• Active, Guard, and Reserve units and individual Service members from the Army, Navy, Air Force, and Marines may participate in IRT partnerships.
  • The Coast Guard may also participate in IRT projects, however, the Coast Guard may not receive training funds from the Civil-Military Programs appropriation.
  • Multinational military partners may also train alongside US Service members.
Not exclusively. Active, Guard, and Reserve all participate in IRT projects. The National Guard and Reserve have a long tradition of strong relationships with communities across the United States. Dual-role citizen warriors in the Guard and Reserve are natural civil-military project leaders with decades of experience in working with communities; however, all military forces may leverage IRT partnerships for their mission essential training.
  The primary approving official is a military officer in the pay grade of O-6 or above with training responsibilities for the military participants. This approving official is responsible for ensuring the project meets valid training requirements and complies with all relevant laws, policies, and instructions. Approval is documented on the military application form. The Military Department(s) may require additional approvals or endorsements before the project begins. An official appointed in writing by the Secretary of the Military Department must approve the use of funds from the Civil-Military Programs appropriation. Regardless of funding source(s), the primary approving official, via the appointed program manager, must notify the Office of the Secretary of Defense (OSD) of the intent to train using a military application form before the project may begin; however, OSD does not approve specific projects.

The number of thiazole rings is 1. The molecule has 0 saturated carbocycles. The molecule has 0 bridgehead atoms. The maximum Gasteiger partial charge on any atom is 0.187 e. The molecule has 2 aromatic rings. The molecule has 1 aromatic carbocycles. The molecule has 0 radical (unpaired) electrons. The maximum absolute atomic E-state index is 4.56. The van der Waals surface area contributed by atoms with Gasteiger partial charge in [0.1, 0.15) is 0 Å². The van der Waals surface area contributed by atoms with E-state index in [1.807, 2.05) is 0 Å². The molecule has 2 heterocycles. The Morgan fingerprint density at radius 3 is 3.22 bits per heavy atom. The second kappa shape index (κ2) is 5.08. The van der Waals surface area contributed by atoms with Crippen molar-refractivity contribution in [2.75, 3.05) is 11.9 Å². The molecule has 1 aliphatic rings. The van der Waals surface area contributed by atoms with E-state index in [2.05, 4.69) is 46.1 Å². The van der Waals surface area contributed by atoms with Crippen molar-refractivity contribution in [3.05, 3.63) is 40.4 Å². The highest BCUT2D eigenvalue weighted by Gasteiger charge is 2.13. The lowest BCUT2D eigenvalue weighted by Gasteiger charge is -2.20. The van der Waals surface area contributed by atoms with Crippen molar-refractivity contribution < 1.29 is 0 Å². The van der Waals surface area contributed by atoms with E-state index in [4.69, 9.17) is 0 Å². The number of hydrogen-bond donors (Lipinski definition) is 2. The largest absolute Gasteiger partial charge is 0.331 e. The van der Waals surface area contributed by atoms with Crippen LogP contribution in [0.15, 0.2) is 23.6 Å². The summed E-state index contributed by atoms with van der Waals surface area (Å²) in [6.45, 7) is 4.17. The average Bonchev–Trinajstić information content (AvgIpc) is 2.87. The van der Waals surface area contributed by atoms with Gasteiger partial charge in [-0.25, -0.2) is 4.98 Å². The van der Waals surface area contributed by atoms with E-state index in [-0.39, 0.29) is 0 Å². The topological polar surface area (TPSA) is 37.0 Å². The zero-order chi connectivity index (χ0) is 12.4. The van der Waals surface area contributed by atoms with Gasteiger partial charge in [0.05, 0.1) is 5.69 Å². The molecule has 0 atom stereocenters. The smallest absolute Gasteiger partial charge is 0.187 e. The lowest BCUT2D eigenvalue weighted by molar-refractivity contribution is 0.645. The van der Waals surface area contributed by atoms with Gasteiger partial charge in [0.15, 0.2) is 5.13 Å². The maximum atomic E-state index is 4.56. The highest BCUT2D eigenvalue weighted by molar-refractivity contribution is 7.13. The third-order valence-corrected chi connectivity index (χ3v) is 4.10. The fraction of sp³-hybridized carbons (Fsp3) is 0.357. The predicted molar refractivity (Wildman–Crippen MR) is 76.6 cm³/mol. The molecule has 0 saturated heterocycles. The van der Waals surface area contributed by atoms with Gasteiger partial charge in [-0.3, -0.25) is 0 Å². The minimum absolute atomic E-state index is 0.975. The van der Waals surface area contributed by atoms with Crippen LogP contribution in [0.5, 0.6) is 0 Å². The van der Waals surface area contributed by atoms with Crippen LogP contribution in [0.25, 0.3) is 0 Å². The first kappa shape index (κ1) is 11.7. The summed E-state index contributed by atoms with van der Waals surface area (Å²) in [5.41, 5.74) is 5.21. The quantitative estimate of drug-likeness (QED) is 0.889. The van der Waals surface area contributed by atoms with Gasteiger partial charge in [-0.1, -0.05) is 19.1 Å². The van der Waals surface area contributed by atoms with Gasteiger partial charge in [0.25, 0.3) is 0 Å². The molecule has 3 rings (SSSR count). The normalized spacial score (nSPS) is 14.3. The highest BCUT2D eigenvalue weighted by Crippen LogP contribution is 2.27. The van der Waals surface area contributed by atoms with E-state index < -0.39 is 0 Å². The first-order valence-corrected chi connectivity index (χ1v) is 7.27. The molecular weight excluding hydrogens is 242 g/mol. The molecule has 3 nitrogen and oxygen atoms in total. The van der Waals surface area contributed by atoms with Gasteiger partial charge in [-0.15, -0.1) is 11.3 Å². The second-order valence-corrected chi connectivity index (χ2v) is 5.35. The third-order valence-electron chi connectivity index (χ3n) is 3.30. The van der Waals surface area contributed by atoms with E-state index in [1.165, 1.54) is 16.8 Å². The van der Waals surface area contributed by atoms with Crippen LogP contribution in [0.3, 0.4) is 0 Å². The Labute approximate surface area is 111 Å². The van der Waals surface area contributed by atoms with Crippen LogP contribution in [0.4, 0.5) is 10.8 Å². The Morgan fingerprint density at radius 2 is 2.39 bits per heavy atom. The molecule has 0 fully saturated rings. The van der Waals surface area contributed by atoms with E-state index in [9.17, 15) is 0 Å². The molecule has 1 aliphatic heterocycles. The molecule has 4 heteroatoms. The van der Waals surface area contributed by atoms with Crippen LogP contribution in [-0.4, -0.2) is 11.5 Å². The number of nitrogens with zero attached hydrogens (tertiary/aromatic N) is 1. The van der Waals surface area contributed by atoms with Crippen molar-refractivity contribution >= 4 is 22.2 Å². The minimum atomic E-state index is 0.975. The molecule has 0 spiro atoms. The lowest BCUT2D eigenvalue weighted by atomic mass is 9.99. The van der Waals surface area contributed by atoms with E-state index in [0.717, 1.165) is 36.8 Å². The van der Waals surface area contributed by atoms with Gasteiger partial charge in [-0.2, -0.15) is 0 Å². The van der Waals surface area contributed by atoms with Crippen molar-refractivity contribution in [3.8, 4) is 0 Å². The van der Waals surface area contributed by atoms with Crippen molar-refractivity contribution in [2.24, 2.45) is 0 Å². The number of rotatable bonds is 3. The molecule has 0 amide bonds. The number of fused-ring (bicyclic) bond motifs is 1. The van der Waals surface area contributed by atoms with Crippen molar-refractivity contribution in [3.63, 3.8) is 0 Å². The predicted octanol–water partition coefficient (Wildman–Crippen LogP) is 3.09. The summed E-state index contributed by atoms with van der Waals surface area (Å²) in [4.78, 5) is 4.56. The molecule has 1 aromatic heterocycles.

• IRT projects must take place within the within the United States, its territories, and possessions.
  • IRT projects must accomplish mission-essential military training.
  • IRT projects must not compete with the private sector.
  • IRT projects must not include commercial development.
  • Military members cannot provide law enforcement during IRT projects.
  • IRT authorities cannot be used to respond to natural or manmade disasters (though an IRT project may assist with long-term recovery).
  • IRT is not the right authority for small projects that require less than 100 hours of training.
  • IRT projects cannot be used for DoD requirements other than training. The tangible direct and lasting value created in partnership with civilian entities may only accrue to non-DoD entities. For example, projects should not create infrastructure on DoD property or build a facility that will be used to meet military requirements.
 
  • Most IRT projects are funded from a variety of sources including government budgets and private contributions.
  • The requesting non-DoD entity provides or organizes for resources such as construction materials and in-kind services including facilities, volunteers, and more.